In Florida, Georgia and Texas, Republicans have passed new policies and laws that have created costly new infrastructure and enforcement mechanisms to crack down on what they claim is voter fraud, despite the fact that there is no evidence that voter fraud is remotely serious problem in our democracy or in need of additional surveillance.
The new trend reflects how the GOP’s political stunts about election integrity are taking on a life of their own.
These programs are, at the very least, wasteful. But they could also potentially dampen voters’ inclination to enter the voting booth out of fear that making some kind of mistake in casting their ballot could be severely penalized. And over the longer term, gimmicky voter fraud enforcement bureaucracy could help foster rising authoritarian sentiment on the right by lending more weight to the idea that Democratic electoral wins should be met with suspicion.
The new trend reflects how the GOP’s political stunts about election integrity are taking on a life of their own. Former President Donald Trump’s disinformation campaign about the 2020 election being rigged has not only created enduring false narratives about an insecure voting system — it has also spurred the creation of a set of new institutions to address a problem that doesn’t exist.
The New York Times has reported on some of the latest developments:
The Florida Legislature last week created a law enforcement agency — informally called the election police — to tackle what Gov. Ron DeSantis and other Republicans have declared an urgent problem: the roughly 0.000677 percent of voters suspected of committing voter fraud.
In Georgia, Republicans in the House passed a law on Tuesday handing new powers to police personnel who investigate allegations of election-related crimes.
And in Texas, the Republican attorney general already has created an “election integrity unit” charged solely with investigating illegal voting.
One of the most obvious issues is that these programs require state governments to invest money, personnel and institutional resources to address a phantom problem. Texas’ voter fraud crackdown efforts last year required spending more than $2 million, and 20,000 hours of labor to close three cases and open seven new ones. Those kinds of resources would be much better spent on a problem that actually exists or threatens our democracy.
There is also rising concern among voting rights advocates that increasing attention to aggressive enforcement could dampen voter participation. Will the exceedingly rare instances of fraud, which are committed accidentally a significant amount of the time, be punished with much more severe penalties? For example, if voters are confused about where exactly they’re registered to vote or allowed to register to vote because they moved recently or they’re between addresses, a fear of enhanced penalties could convince some that voting is not worth the effort. There's reason to think that these problems are disproportionately likely to discourage voters who have fewer resources and hail from marginalized communities, because they tend to have less information as voters and can't afford risking financial penalties.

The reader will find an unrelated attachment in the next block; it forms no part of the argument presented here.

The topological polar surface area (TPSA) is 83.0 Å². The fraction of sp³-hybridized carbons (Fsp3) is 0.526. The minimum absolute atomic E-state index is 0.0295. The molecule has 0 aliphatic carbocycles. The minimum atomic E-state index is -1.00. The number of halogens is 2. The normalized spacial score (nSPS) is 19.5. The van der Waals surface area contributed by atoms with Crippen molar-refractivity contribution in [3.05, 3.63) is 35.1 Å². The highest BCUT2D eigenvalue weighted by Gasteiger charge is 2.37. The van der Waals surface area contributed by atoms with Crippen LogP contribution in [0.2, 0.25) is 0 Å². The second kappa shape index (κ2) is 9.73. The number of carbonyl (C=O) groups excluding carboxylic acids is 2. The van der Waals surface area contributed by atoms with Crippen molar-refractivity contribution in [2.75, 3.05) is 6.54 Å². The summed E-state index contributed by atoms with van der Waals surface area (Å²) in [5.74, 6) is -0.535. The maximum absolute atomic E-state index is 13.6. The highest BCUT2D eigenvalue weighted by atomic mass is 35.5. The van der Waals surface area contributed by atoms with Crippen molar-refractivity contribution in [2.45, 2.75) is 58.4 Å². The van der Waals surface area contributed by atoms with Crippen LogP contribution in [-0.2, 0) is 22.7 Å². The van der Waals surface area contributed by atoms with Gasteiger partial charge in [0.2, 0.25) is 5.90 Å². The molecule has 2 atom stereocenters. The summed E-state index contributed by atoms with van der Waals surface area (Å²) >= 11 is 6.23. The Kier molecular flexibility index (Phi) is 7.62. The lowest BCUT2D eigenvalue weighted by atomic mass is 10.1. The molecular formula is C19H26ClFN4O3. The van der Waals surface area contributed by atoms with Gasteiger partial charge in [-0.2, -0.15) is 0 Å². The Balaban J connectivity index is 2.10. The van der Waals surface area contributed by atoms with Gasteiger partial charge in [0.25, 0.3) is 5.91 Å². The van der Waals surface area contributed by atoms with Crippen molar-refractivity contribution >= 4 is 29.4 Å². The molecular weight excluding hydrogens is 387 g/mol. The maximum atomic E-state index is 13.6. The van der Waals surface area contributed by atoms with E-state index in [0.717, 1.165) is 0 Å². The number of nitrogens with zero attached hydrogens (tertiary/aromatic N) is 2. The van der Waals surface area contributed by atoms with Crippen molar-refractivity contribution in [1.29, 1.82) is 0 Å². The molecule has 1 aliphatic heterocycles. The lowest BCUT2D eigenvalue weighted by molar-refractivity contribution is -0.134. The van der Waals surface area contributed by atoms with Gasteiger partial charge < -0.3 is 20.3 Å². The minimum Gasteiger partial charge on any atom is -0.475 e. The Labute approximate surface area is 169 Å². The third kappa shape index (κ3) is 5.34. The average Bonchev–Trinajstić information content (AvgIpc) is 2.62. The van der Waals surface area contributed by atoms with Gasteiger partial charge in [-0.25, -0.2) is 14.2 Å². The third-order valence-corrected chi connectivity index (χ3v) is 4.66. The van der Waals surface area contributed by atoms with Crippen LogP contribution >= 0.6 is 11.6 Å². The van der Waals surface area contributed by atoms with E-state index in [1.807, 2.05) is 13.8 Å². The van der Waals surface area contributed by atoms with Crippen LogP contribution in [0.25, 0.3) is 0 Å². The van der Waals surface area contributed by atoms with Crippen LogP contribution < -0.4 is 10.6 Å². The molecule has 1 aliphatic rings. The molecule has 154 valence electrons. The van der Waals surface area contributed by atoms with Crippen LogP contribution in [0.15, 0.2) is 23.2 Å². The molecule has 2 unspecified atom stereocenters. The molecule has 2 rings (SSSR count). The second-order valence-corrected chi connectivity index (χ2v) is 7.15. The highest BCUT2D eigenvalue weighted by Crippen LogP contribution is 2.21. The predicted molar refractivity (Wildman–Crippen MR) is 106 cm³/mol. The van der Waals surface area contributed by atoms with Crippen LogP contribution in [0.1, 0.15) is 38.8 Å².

There are also questions about the exact purview and power of these new units. “I really think we have a lot of procedures in place where these things can be addressed, and I worry that we’re putting in place a police force which has no guardrails,” Florida state Sen. Lori Berman, a Democrat, told The Associated Press about the new election police unit in her state. “We don’t know who can initiate the investigation, there’s nothing to prevent it from being used for targeting certain groups, and I really worry about us having this kind of squad that’s totally out there without any supervision.”
Finally, it’s worrying to contemplate how these policies will allow the Republican political class to continue to mislead its voter base into thinking voter fraud is indeed a real problem. Some Republican voters might hear of these policies and think to themselves, “Surely if they’re creating entire new police units for this thing, it’s got to be pretty serious, right?” Unfortunately, some of them likely underestimate the cynicism of the leaders of their own party.
The money spent on new election police and associated programs is better spent on funding to administer elections properly — and solving problems that actually exist.